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Jul 12 / s

Nature. Unafraid, And Definitely Out To Get Me

Written by: Carly Steven


Allan Gardens fish

A gobby goldfish at Allan Gardens Conservatory

Just in case anyone was in any doubt that the natural world is waging pernicious rebellion against me, this evening, while out running, it threw a snake in my path.

Admittedly it didn’t try to bite me or hiss at me but it did slither across the track and into the undergrowth in a particularly sinister manner.

Two days earlier I ran past a vole, munching a way and not in the least concerned by my huffing and puffing.  Even when I doubled pack to check that my short sightedness wasn’t playing tricks on me it hardly seemed to notice.

We had a vole not that long ago scurrying about outside our front door but I’m not sure what happened to him.  Perhaps he was eaten by one of the hawks that lives in our park.  JM tells me there’s a mum and four young ones.  A week or so ago one of the chicks fell out of the nest and a specialist had to be called in to put it back in the tree.

I can hear them calling most mornings when I leave for work and sometimes when we come back in the evening we see them up in the branches feeding.

Our house spider

One of our many resident beasties

The spider issue came to a head on Monday morning when I was having a shower and one of the larger ones decided to  join me.  I have tried to accept their long-limbed presence but communal libations was a step too far and JM had to be called in for an emergency cull.

On Sunday we escaped our Arctic apartment and visited Allan Gardens Conservatory.  Allan Gardens is one of the oldest parks in Toronto and the conservatory has undergone at least one major reincarnation as a result of a fire in 1902.  It  was officially opened on September 11,1860 by the Prince of Wales, who planted a maple tree to mark the occasion:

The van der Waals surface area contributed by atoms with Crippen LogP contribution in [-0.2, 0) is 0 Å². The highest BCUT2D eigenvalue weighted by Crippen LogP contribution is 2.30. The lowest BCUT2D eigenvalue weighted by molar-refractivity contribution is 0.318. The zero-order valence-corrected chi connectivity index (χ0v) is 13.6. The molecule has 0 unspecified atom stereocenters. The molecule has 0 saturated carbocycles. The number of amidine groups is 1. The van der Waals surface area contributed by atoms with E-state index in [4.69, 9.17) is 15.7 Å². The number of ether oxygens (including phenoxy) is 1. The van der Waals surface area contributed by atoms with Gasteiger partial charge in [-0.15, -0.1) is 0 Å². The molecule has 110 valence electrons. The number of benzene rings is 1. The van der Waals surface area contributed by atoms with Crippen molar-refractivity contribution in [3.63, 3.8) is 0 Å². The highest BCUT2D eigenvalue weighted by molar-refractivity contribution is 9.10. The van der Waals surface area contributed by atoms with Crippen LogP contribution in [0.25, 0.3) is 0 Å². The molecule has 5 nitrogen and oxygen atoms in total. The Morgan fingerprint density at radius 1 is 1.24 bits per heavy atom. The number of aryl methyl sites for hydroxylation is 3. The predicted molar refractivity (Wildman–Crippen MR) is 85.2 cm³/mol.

In 1878, a pavilion modeled after the Crystal Palace (a structure erected for the British Great Exhibition of 1851) was built, and in 1885 the grounds were beautified and laid out with lawns, flower beds, and benches… Three years later, the ownership of the land was transferred to the city. At one time, the Gardens also featured the largest fountain in the province

We’ve been past the gardens many times on the streetcar but this is the only the second time I’ve actually gone inside.  Maybe because it’s a little scruffy round the edges, when you actually get inside the greenhouses it feels like you’ve fallen through the rabbit hole.  There are several sections branching off from the central Palm House and the whole complex covers 16,000 square feet.

Allan Gardens turtle

Allan Gardens turtle

As well as lots of plants and flowers there are a couple of water features, ponds with goldfish and turtles, and a cactus house.  I hate to fall into cliché but Allan Gardens is, I think, a forgotten gem in the heart of the city.  I don’t remember ever seeing it featured in any tourist paraphernalia.  There are some interesting characters around; when I went into the toilets the person standing in front of the mirror immediately started to tell me about her sex change operation.

This should have prepared me for my most recent unexpected encounter.  This evening, just before I saw the snake, I ran past a man clinging to the outside of a footbridge holding what looked like some sort of spray can dressed in nothing but a loin cloth.  I’m not kidding.  I passed him again on my way back as he was walking along the path.  Two bits of string and some material covering his rude bits.